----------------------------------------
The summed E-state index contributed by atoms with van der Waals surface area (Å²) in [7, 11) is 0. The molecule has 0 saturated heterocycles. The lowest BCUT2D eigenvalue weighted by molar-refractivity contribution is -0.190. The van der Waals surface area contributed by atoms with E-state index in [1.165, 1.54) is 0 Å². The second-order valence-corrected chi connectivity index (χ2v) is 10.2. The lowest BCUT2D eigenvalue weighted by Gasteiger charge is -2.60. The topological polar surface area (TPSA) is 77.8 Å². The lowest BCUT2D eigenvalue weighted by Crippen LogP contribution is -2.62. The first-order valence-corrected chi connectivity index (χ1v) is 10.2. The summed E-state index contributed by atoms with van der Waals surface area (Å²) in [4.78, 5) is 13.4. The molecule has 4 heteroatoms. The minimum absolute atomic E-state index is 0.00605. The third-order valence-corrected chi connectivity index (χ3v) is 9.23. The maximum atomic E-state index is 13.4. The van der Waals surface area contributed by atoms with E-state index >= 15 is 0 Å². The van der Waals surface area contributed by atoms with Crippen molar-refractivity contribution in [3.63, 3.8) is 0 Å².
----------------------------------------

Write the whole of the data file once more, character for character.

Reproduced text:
The summed E-state index contributed by atoms with van der Waals surface area (Å²) in [7, 11) is 0. The molecule has 0 saturated heterocycles. The lowest BCUT2D eigenvalue weighted by molar-refractivity contribution is -0.190. The van der Waals surface area contributed by atoms with E-state index in [1.165, 1.54) is 0 Å². The second-order valence-corrected chi connectivity index (χ2v) is 10.2. The lowest BCUT2D eigenvalue weighted by Gasteiger charge is -2.60. The topological polar surface area (TPSA) is 77.8 Å². The lowest BCUT2D eigenvalue weighted by Crippen LogP contribution is -2.62. The first-order valence-corrected chi connectivity index (χ1v) is 10.2. The summed E-state index contributed by atoms with van der Waals surface area (Å²) in [4.78, 5) is 13.4. The molecule has 4 heteroatoms. The minimum absolute atomic E-state index is 0.00605. The third-order valence-corrected chi connectivity index (χ3v) is 9.23. The maximum atomic E-state index is 13.4. The van der Waals surface area contributed by atoms with E-state index >= 15 is 0 Å². The van der Waals surface area contributed by atoms with Crippen molar-refractivity contribution in [3.63, 3.8) is 0 Å².